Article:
November 9, 2011
© Kathryn Young Thompson
I don’t yell at other people’s kids when I’m caring for them in my house. I’m extra patient with their annoying habits and work hard to focus on keeping my expectations for them age-appropriate. If they want me to stop what I’m doing and read them a story, I usually do it and I spend a lot of time just sitting with them on my lap if they’re having a hard time. I’m a pretty good mom to my own kids but I really put on my A-Game for guests. What if God asked me to keep an eye on a few of his kids for a little while? How would I treat them?
I’ve always believed that I’m a daughter of a Heavenly Father who loves me and has a plan for my life. I believe my kids are his children too and periodically I think about the huge responsibility I’ve been entrusted with, raising his spiritual offspring. But today when the image came to my mind of God standing on my doorstep and turning them over to me for an 18-year babysitting gig, it really made me question much of what I do as a parent.
Do I always treat my children as inexperienced equals whom it’s my job to teach and nurture or do I boss and coerce them into doing my will?
Do I work hard daily to discover their unique gifts and talents and encourage them to develop them?
Do I laugh at their jokes? Do I even listen to all their jokes?
Do I seek to listen, understand, and honor their opinions before shushing them or providing them with my grown-up wisdom?
What would it hurt to read one more story, give one more hug, or let them try on my makeup?
Do I honor their Heavenly Parent’s rules and discipline techniques while they’re in my care and try my best to implement them? (Think Jesus in the New Testament.)
Am I always ALWAYS motivated by love in our interactions?
Tonight after first grade basketball practice, I decided to try what I’ve been thinking about all day. Magoo had been bouncing around like a melon with legs, happily skipping around the court and ignoring his coach’s whistle tweets and instructions. I wanted to tell him off. As I formulated a lecture about respect and listening skills, I thought about what I’d say to him if I were taking my role seriously as God’s childcare provider.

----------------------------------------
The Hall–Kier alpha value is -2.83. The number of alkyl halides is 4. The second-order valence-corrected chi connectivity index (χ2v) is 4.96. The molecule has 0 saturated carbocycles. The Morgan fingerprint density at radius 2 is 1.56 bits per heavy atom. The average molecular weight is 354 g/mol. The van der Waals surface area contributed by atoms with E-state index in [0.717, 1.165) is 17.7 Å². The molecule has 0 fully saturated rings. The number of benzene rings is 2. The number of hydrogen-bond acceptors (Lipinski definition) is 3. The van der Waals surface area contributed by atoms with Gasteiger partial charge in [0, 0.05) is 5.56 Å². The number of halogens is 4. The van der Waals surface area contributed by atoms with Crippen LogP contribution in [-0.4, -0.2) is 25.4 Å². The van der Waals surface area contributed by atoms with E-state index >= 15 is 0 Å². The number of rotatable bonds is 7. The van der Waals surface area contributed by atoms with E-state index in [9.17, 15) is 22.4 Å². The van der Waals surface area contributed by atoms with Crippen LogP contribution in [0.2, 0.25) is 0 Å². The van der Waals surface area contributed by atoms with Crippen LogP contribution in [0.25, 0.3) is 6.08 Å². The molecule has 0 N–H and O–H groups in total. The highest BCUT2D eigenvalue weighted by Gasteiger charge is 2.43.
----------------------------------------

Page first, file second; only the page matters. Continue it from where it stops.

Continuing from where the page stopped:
I gave him a squeeze after practice, turned down the radio in our car, and asked him what he’d enjoyed about his night. Then I asked him to list all of the things he’d done great at practice. The list was long. Get rebounds before they hit the ground, be nice to the other guys, pass, shoot, get away from his defender when he was on offense, remember when he was supposed to be on offense. I threw in a few of the good things I’d noticed and he got really excited about what an awesome player he was.
Next I asked him what he thought he could improve. This list was much smaller and I needed to prompt him about his listening skills that could use some work. I lovingly told him what message it sends to his kind volunteer coach when he doesn’t pay attention. He was sad because that wasn’t what he had intended.
Then the thought came into my mind to tell him exactly how amazing I think he is. He is truly one of the most loving, kind, intelligent, fun, hilarious people I know – of any age. And then I asked him to show his coach and everyone he knows how wonderful he is, how wonderful I already know he is.
When I asked him what benefits would come from being more respectful and listening to his coach and his teacher at school, he said, “Then they’ll know I love ‘em.”
“Exactly. And if you listen more, you’ll learn a ton more and you’ll be a ton better at basketball.”
He seemed pleased about this and even asked me to take some time and teach him the things he missed the coach saying while he wasn’t paying attention.
I got it right this time and maybe tomorrow I’ll get it right too. I just have to keep remembering who my kids really are. And when I don’t remember and when I screw up, as I inevitably will, I have to remember who I really am and be patient with myself too. You should never be too hard on a daughter of God, especially when she’s trying her best.